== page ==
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The acrylic paintings of Annapolis-based artist Betty Murchison detail the quotidian rituals of African American women and girls. Whether flirting, lounging or chatting, her subjects enjoy quiet, anticipatory moments before the action happens. Or maybe, these canvases suggest, this is the action. Certainly the young teen "Chloe," painted at an awkward and lonely moment, offers a picture of quiet turmoil. But even here, Murchison outfits the girl in a pretty dress that seems to calm the inner angst. In fact, clothes play a major role in this painter's pictures -- most of her subjects are outfitted in sharp if simple dresses, recalling a time when market excursions were events. While in a constricted world for women, these lives seem, through Murchison's eye, enviably charmed.

Betty Murchison's Women on the Verge

The acrylic paintings of Annapolis-based artist Betty Murchison detail the quotidian rituals of African American women and girls. Whether flirting, lounging or chatting, her subjects enjoy quiet, anticipatory moments before the action happens. Or maybe, these canvases suggest, this is the action. Certainly the young teen "Chloe," painted at an awkward and lonely moment, offers a picture of quiet turmoil. But even here, Murchison outfits the girl in a pretty dress that seems to calm the inner angst. In fact, clothes play a major role in this painter's pictures -- most of her subjects are outfitted in sharp if simple dresses, recalling a time when market excursions were events. While in a constricted world for women, these lives seem, through Murchison's eye, enviably charmed.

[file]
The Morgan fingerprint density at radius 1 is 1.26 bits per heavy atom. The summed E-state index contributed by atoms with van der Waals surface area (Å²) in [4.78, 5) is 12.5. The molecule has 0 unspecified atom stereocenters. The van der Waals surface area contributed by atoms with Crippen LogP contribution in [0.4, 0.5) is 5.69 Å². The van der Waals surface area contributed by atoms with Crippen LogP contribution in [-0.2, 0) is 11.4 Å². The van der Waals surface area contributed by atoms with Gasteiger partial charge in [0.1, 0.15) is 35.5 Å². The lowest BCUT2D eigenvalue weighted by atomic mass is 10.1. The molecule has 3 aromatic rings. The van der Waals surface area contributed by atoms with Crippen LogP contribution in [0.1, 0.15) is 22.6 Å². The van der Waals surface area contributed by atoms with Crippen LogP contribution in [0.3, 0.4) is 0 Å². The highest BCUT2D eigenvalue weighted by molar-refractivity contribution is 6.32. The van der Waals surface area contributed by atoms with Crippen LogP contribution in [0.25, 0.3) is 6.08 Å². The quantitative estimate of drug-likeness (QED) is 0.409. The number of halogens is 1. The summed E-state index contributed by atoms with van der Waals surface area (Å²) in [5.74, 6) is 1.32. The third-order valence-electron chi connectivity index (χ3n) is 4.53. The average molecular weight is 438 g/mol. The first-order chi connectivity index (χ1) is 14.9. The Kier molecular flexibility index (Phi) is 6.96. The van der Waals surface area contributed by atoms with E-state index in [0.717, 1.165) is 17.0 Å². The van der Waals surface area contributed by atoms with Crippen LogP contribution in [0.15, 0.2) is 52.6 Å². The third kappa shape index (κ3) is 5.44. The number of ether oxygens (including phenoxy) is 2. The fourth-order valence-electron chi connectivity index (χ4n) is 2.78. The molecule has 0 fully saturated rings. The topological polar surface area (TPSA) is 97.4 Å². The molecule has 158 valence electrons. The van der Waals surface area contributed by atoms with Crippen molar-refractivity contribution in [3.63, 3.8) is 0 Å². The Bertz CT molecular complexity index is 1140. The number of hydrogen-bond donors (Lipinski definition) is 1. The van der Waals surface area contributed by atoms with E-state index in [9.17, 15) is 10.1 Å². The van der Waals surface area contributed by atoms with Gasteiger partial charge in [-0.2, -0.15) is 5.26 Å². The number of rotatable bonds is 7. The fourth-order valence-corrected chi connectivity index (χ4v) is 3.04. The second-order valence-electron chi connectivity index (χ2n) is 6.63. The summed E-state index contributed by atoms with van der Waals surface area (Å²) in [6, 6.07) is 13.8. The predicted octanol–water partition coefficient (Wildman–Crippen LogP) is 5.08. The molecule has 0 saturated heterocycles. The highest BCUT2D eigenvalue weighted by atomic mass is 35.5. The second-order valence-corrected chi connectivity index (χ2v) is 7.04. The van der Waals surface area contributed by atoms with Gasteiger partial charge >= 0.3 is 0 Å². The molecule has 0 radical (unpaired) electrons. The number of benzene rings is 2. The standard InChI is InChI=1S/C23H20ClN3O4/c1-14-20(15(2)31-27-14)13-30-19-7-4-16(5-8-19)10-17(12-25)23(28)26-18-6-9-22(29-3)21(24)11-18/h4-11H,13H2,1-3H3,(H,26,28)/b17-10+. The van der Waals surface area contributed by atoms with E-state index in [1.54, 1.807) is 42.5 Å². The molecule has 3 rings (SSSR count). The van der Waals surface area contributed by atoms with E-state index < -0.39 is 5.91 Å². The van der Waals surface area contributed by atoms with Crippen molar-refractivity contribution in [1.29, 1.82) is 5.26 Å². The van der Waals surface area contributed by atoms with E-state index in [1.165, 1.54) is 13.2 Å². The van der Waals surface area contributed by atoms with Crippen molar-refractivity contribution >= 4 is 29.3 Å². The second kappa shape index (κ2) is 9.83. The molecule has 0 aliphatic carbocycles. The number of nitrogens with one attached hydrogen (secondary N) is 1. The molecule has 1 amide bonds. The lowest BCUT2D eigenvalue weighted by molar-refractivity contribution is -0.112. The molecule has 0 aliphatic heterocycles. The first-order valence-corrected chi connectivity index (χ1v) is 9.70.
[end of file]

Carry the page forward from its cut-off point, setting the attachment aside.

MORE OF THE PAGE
By Jessica Dawson

Thursday, October 16, 2003: Page C05 

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